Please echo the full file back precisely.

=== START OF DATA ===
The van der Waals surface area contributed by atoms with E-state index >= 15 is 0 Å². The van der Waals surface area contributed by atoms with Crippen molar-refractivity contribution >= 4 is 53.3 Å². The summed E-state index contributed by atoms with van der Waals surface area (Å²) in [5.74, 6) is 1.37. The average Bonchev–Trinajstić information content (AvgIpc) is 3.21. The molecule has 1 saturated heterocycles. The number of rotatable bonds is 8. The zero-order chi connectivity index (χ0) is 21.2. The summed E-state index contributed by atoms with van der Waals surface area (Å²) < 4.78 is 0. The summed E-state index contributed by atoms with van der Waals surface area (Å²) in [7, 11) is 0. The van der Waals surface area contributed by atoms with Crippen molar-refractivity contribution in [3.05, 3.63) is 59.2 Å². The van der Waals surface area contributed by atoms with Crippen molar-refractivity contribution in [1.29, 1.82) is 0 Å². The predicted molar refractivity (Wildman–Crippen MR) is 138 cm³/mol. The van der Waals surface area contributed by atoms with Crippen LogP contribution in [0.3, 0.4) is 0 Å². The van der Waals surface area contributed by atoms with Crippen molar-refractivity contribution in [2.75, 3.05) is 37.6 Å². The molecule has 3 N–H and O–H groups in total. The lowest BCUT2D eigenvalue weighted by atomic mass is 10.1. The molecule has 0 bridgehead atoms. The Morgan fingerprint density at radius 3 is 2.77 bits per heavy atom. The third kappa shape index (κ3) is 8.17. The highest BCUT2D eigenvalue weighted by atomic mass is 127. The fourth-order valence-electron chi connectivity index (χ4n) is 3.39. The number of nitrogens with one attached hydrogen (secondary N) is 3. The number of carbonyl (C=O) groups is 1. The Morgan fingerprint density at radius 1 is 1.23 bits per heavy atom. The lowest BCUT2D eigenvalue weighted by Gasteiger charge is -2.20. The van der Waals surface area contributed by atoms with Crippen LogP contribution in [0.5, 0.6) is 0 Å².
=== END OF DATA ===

The van der Waals surface area contributed by atoms with E-state index >= 15 is 0 Å². The van der Waals surface area contributed by atoms with Crippen molar-refractivity contribution >= 4 is 53.3 Å². The summed E-state index contributed by atoms with van der Waals surface area (Å²) in [5.74, 6) is 1.37. The average Bonchev–Trinajstić information content (AvgIpc) is 3.21. The molecule has 1 saturated heterocycles. The number of rotatable bonds is 8. The zero-order chi connectivity index (χ0) is 21.2. The summed E-state index contributed by atoms with van der Waals surface area (Å²) < 4.78 is 0. The summed E-state index contributed by atoms with van der Waals surface area (Å²) in [7, 11) is 0. The van der Waals surface area contributed by atoms with Crippen molar-refractivity contribution in [3.05, 3.63) is 59.2 Å². The van der Waals surface area contributed by atoms with Crippen molar-refractivity contribution in [1.29, 1.82) is 0 Å². The predicted molar refractivity (Wildman–Crippen MR) is 138 cm³/mol. The van der Waals surface area contributed by atoms with Crippen LogP contribution in [0.3, 0.4) is 0 Å². The van der Waals surface area contributed by atoms with Crippen molar-refractivity contribution in [2.75, 3.05) is 37.6 Å². The molecule has 3 N–H and O–H groups in total. The lowest BCUT2D eigenvalue weighted by atomic mass is 10.1. The molecule has 0 bridgehead atoms. The Morgan fingerprint density at radius 3 is 2.77 bits per heavy atom. The third kappa shape index (κ3) is 8.17. The highest BCUT2D eigenvalue weighted by atomic mass is 127. The fourth-order valence-electron chi connectivity index (χ4n) is 3.39. The number of nitrogens with one attached hydrogen (secondary N) is 3. The number of carbonyl (C=O) groups is 1. The Morgan fingerprint density at radius 1 is 1.23 bits per heavy atom. The lowest BCUT2D eigenvalue weighted by Gasteiger charge is -2.20. The van der Waals surface area contributed by atoms with Crippen LogP contribution in [0.5, 0.6) is 0 Å².